shadow_tr

Courses/Curriculum


The program begins every year in the fall semester and is a non-thesis degree. Students must complete a total of 30 hours of coursework and have a cumulative GPA of 3.0 to receive their Master's degree.  Students are required to write an extensive paper on a subject in the field of human genetics during their second semester for their Special Topics course. Because our program is intradepartmental, all students will take the same courses and follow the same schedule.

Schedule by Semester

Fall Semester

Course Name

Number of Credits

Molecular Genetics

3

Cytogenetics

4

Introduction to Medical Genetics

3

Clinical Aspects of Human Genetics

3

Seminar in Human Genetics

1

 

 

Spring Semester

Course Name

Number of Credits

Population Genetics

3

Research Methods

3

Clinical Aspects of Human Genetics

3

Biochemical Genetics

3

Special Topics: Research Paper

3

Seminar in Human Genetics

1

 

 




Course Descriptions

Seminar in Human Genetics (HMGN 701, 1 credit hour, 2 semesters): This class meets weekly for one hour. Human Genetics faculty, other Tulane faculty and guests from other institutions, as well as graduate students, and medical residents are invited to speak on topics of interest. Topics include basic, applied, and clinical research and reviews to canvass the latest developments in the field of genetics.

Human Genetics (HMGN 702, 3 credit hours): This class is an overview of basic disciplines and content areas within human genetics. The emphasis is clinical application of this knowledge within selected topic areas in biochemical, molecular, and population genetics as well as cytogenetics.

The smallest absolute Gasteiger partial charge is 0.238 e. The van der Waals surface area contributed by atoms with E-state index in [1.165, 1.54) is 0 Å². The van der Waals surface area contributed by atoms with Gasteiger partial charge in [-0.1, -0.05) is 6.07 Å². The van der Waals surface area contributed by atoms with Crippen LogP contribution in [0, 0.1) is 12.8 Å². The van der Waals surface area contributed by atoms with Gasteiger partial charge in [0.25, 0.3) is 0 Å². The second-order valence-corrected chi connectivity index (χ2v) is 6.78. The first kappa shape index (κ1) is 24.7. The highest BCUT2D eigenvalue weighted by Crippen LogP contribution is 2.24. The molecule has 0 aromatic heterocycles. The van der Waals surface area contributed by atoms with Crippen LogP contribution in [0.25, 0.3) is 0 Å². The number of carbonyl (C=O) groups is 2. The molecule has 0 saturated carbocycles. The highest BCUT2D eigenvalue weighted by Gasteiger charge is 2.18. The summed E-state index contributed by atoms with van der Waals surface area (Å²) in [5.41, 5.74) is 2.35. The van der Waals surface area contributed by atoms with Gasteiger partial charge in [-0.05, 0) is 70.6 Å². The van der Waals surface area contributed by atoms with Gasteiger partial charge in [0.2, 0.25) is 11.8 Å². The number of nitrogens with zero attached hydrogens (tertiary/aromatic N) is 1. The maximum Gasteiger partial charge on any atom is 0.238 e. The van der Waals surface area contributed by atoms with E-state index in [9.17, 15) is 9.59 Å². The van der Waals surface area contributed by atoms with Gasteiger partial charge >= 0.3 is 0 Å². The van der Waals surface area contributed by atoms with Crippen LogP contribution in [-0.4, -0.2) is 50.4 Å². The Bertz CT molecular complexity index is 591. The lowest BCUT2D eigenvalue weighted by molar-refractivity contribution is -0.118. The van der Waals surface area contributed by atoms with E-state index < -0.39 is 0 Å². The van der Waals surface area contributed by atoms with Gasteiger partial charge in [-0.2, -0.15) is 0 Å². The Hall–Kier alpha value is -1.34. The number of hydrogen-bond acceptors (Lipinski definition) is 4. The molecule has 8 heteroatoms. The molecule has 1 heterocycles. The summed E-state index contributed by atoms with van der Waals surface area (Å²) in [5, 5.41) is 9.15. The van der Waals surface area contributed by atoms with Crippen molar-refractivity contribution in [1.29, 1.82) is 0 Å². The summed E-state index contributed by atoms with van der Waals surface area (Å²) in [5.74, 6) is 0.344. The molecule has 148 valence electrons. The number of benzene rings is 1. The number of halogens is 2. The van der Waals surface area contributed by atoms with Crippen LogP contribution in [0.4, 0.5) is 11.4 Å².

Clinical Aspects of Human Genetics (HMGN 703, 3 credit hours, 2 semesters): This is a class taught by genetic counselors that reviews the clinical aspects of genetic disorders seen in clinic, and provides tools for assessing patients with these conditions. The class is meant to convey to the student the problems of diagnosing and managing genetic disease from the physician's and patient's standpoint. Students are also allowed to attend a limited number of genetics clinics as observers.

Cytogenetics (HMGN 704, 3 credit hours): This course provides the student an overview of the field of cytogenetics. Topics include laboratory diagnostic procedures, mechanisms of chromosomal rearrangement, loss, and duplication, classical and recently described chromosomal abnormalities leading to disease, and molecular cytogenetics including fluorescent in situ hybridization techniques (FISH) and other molecular techniques.

Biochemical Genetics (HMGN 705, 3 credit hours): This course is an overview of genetic metabolic diseases. It concentrates on inborn errors of metabolism and lysosomal storage diseases. The student is presented with the clinical phenotypes, current methods of treatment, diagnostic procedures, and the biochemical defects resulting in the specific clinical presentation of selected metabolic diseases.

Molecular Genetics (HMGN 706, 4 credit hours): This course will take a detailed look at molecular genetics in humans. It will cover the structure and organization of the human genome; DNA replication, DNA mutation and repair; current molecular techniques used in research; the details of gene expression including transcription, RNA processing, translation and how expression is regulated at the various levels; and the molecular basis of human disease.

Population Genetics (HMGN 710, 3 credit hours): This class will acquaint the student with the various theories and methods used in population and mathematical genetics. Topics include Hardy-Weinberg theory, Baysian theory, forensics, paternity testing, linkage and association analyses.

Research Methods (HMGN 795, 3 credit hours): This course will focus on familiarizing students with the current, published scientific literature. It will include introductory lectures by faculty on the research methods used in various fields of Genetics. Students will be required to read current literature articles and present the research findings to the class in the form of short seminar.

1430 Tulane Ave, New Orleans, LA 70112 504-988-5263 medsch@tulane.edu